The serious ridiculousness expressed in that conclusion differs from the unthinking kind that entangles people every day. Ordinary ridiculousness comes from not being aware -- from either simply not thinking about bad or excessive choices, or from embracing blind faith in the self, a God or a system. A seriously ridiculous person is clear-eyed. She knows that idealism is a fool's game to begin with, and that every conviction carries the risk of closed-mindedness. But she takes on belief as a practice, a way of being around others that seeks common ground. The ridiculous man or woman has found a way to connect things within life's inevitably broken landscape. It's an act of reaching out that can never be fully fulfilled, but which changes things in the moment, which is all we really have.

'Remember Us?'

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A letter from Bono, on the arrival 'of our new baby' - Songs of Innocence.

by U2.com

'Hello, bonjour, ciao, hola, hallo, zdravo, dobar dan, Dia duit, hæ, hej,hei, cześć, olá, ćao, namaste, sawatdee, jambo, pozdravi, Γεια σου, привіт, שלום, مرحبا, こんにちは, , سلام, 你好, Привет....

Remember us? Pleased to announce myself, Edge, Adam and Larry have finally given birth to our new baby... Songs of Innocence. It's been a while. We wanted to get it right for you/us. We just finished it last week and thanks to Apple and iTunes it's with you today. That's already amazing to me as it normally takes a few months to turn this stuff around.

Part of the DNA of this band has always been the desire to get our music to as many people as possible. In the next 24 hours, over a half a billion people are going to have Songs of Innocence... should they choose to check it out. That is so exciting. People who haven't heard our music, or weren't remotely interested, might play us for the first time because we're in their library. Country fans, hip hop afficionados from east LA, electro poppers from Seoul, Bhangra fans from New Delhi, Highlifers in Accra... might JUST be tempted to check us out, even for a moment. What a mind blowing, head scratching, 21st century situation. Over 500 million people... that's a billion ears. And for the people out there who have no interest in checking us out, look at it this way... the blood, sweat and tears of some Irish guys are in your junk mail.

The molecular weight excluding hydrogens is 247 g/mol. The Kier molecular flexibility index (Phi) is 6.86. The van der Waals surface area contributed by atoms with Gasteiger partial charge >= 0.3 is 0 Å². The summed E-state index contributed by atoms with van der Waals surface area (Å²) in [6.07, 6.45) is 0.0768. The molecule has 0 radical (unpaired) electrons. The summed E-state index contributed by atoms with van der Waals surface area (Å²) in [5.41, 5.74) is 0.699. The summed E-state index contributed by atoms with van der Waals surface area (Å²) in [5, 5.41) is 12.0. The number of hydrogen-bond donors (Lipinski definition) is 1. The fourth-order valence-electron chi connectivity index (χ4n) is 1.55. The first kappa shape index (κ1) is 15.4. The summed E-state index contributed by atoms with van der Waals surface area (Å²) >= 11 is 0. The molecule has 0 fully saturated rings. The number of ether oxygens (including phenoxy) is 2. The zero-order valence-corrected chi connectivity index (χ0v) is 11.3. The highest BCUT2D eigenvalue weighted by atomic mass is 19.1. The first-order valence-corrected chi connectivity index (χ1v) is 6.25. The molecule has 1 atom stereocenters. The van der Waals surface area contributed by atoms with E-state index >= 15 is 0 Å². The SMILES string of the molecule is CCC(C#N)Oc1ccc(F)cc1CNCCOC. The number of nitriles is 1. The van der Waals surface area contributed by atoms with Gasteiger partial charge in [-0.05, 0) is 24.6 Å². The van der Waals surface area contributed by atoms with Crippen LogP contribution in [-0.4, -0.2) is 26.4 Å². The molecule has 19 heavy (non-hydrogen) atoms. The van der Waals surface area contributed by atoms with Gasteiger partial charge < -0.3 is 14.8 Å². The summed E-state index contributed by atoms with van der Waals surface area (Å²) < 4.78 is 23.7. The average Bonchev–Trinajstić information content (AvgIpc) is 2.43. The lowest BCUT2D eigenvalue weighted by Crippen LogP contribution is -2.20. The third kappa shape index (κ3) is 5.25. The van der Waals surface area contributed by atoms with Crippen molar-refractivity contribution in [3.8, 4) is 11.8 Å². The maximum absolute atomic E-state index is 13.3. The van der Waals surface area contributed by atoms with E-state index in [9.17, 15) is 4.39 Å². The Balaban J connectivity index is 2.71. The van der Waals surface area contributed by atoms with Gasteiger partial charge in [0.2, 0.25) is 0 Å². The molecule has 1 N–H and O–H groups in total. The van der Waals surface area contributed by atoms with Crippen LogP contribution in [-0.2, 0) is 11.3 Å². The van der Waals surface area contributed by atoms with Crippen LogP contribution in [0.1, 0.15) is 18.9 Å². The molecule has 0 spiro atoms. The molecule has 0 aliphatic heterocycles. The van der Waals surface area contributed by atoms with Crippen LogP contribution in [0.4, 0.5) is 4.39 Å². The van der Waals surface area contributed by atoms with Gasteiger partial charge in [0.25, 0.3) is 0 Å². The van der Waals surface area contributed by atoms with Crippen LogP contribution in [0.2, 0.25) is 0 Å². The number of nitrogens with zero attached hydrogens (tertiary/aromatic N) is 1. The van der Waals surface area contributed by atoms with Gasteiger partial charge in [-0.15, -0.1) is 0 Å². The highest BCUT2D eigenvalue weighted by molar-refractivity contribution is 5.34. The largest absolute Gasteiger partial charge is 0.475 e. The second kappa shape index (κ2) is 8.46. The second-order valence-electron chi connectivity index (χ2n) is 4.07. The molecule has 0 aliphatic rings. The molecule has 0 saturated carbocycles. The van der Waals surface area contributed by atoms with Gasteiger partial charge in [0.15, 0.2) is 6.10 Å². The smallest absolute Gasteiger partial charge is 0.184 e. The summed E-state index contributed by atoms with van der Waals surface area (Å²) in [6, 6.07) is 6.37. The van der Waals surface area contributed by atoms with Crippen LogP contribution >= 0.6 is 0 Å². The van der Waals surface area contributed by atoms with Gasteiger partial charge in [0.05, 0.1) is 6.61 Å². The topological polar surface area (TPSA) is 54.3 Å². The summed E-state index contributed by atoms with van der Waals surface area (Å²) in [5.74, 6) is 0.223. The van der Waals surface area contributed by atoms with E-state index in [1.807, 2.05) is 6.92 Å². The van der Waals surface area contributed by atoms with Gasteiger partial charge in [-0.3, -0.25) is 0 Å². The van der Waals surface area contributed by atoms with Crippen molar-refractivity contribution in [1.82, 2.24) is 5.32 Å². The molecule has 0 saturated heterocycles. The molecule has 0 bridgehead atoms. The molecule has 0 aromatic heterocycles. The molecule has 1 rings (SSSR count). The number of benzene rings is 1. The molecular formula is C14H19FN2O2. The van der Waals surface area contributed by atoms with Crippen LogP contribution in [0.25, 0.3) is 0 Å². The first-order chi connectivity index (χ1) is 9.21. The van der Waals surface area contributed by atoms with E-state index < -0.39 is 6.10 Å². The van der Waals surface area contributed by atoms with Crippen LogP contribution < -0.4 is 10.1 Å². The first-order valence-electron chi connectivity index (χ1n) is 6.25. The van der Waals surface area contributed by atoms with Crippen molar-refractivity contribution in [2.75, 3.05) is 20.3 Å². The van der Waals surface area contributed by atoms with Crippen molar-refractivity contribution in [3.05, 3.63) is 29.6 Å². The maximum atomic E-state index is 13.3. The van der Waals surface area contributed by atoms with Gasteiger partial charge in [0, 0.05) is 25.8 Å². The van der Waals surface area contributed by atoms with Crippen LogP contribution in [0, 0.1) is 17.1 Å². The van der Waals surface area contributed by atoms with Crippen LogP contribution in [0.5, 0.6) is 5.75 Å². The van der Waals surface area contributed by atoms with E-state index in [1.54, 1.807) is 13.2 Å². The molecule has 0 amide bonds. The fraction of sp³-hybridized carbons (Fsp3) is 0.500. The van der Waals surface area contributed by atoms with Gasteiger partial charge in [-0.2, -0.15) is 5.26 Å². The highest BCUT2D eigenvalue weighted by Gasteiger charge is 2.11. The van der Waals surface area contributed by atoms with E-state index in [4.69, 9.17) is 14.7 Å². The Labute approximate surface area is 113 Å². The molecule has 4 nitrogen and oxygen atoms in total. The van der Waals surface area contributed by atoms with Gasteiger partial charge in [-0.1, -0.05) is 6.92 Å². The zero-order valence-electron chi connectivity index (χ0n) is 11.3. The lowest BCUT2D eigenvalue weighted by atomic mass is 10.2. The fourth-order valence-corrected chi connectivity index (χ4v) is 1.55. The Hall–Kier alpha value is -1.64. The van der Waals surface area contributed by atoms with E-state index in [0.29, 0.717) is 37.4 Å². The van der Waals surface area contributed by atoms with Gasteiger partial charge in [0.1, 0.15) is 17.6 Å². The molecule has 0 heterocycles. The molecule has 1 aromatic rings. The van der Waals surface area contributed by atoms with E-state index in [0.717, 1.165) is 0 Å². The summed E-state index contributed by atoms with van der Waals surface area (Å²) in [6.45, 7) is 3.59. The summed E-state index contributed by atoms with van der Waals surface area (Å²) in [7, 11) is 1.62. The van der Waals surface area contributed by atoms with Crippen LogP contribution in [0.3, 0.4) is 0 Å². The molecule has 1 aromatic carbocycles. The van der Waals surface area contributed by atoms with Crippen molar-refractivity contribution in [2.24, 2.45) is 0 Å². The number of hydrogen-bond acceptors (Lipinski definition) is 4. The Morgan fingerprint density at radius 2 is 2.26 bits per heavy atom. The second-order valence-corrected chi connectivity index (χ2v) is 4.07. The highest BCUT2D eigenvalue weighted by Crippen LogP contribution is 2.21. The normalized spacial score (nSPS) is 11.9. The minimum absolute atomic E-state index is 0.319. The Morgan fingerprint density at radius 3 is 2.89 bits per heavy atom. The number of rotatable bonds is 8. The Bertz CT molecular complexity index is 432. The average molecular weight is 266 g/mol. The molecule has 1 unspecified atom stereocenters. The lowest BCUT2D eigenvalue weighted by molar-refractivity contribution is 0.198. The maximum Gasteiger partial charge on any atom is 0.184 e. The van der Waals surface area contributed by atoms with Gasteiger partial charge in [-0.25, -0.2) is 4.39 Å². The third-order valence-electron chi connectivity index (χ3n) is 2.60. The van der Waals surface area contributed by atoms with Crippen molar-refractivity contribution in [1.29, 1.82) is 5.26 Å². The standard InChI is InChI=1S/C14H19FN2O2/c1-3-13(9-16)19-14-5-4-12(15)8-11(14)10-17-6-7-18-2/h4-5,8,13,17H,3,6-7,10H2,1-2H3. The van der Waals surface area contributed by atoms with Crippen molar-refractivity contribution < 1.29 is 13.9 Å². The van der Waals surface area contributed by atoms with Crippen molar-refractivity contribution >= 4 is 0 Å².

How to save the music industry

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By Paul McGuinness, GQ Magazine

Even after three decades managing the world's biggest rock band, I have a lifetime hero as far from the world of U2 as you could ever get. He was a feisty 19th-century composer of light orchestral music. His name was Ernest Bourget.

It was Bourget who in 1847, while enjoying a meal in a Paris restaurant, suddenly heard the orchestra playing one of his own compositions. He was startled - of course he had not been paid or asked permission for this. So he resolved the problem himself: he walked out of the restaurant without paying his bill.

Bourget's action was a milestone in the history of copyright law. The legal wrangling that followed led to the establishment of the first revenue-collection system for composers and musicians. The modern music industry has a lot to thank him for.

In Ireland, Tuesday's Grace

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By Bono, New York Times Op-ed Guest Columnist

Dublin

ONE of the most extraordinary days in the mottled history of the island of Ireland was witnessed on both sides of the border last Tuesday.

The much-anticipated and costly Saville report ... the 12-years-in-the-making inquiry into "Bloody Sunday," a day never to be forgotten in Irish politics ... was finally published.

On that day, Jan. 30, 1972, British soldiers fired on a civil rights march in the majority Catholic area of the Bogside in Derry, killing 14 protesters.

It was a day that caused the conflict between the two communities in Northern Ireland -- Catholic nationalist and Protestant unionist -- to spiral into another dimension: every Irish person conscious on that day has a mental picture of Edward Daly, later the bishop of Derry, holding a blood-stained handkerchief aloft as he valiantly tended to the wounded and the dying.

Profile: Bono - With or without him?